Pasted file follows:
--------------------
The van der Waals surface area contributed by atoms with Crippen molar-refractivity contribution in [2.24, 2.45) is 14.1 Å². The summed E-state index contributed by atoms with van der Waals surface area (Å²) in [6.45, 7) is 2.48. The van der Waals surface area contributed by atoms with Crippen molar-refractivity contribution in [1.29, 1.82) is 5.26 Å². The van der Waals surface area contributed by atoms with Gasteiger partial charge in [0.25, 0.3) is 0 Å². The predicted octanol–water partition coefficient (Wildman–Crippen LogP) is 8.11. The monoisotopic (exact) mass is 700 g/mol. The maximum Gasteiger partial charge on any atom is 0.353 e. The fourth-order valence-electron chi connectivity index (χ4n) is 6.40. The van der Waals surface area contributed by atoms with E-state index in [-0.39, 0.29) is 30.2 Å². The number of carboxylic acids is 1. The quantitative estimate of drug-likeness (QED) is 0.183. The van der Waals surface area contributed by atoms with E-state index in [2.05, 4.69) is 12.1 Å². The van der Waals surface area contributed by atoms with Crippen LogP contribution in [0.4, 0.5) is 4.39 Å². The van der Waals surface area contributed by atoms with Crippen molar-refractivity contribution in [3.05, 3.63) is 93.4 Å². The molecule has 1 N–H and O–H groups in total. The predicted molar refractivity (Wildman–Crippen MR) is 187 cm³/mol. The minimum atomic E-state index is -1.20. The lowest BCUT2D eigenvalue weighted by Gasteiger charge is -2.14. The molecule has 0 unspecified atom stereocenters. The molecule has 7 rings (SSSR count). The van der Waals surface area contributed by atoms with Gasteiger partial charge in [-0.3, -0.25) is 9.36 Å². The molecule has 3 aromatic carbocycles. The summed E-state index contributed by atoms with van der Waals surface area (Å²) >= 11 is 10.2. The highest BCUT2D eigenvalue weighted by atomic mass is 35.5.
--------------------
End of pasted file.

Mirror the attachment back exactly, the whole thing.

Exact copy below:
The van der Waals surface area contributed by atoms with Crippen molar-refractivity contribution in [2.24, 2.45) is 14.1 Å². The summed E-state index contributed by atoms with van der Waals surface area (Å²) in [6.45, 7) is 2.48. The van der Waals surface area contributed by atoms with Crippen molar-refractivity contribution in [1.29, 1.82) is 5.26 Å². The van der Waals surface area contributed by atoms with Gasteiger partial charge in [0.25, 0.3) is 0 Å². The predicted octanol–water partition coefficient (Wildman–Crippen LogP) is 8.11. The monoisotopic (exact) mass is 700 g/mol. The maximum Gasteiger partial charge on any atom is 0.353 e. The fourth-order valence-electron chi connectivity index (χ4n) is 6.40. The van der Waals surface area contributed by atoms with E-state index in [-0.39, 0.29) is 30.2 Å². The number of carboxylic acids is 1. The quantitative estimate of drug-likeness (QED) is 0.183. The van der Waals surface area contributed by atoms with E-state index in [2.05, 4.69) is 12.1 Å². The van der Waals surface area contributed by atoms with Crippen LogP contribution in [0.4, 0.5) is 4.39 Å². The van der Waals surface area contributed by atoms with Crippen molar-refractivity contribution in [3.05, 3.63) is 93.4 Å². The molecule has 1 N–H and O–H groups in total. The predicted molar refractivity (Wildman–Crippen MR) is 187 cm³/mol. The minimum atomic E-state index is -1.20. The lowest BCUT2D eigenvalue weighted by Gasteiger charge is -2.14. The molecule has 0 unspecified atom stereocenters. The molecule has 7 rings (SSSR count). The van der Waals surface area contributed by atoms with Gasteiger partial charge in [-0.3, -0.25) is 9.36 Å². The molecule has 3 aromatic carbocycles. The summed E-state index contributed by atoms with van der Waals surface area (Å²) >= 11 is 10.2. The highest BCUT2D eigenvalue weighted by atomic mass is 35.5.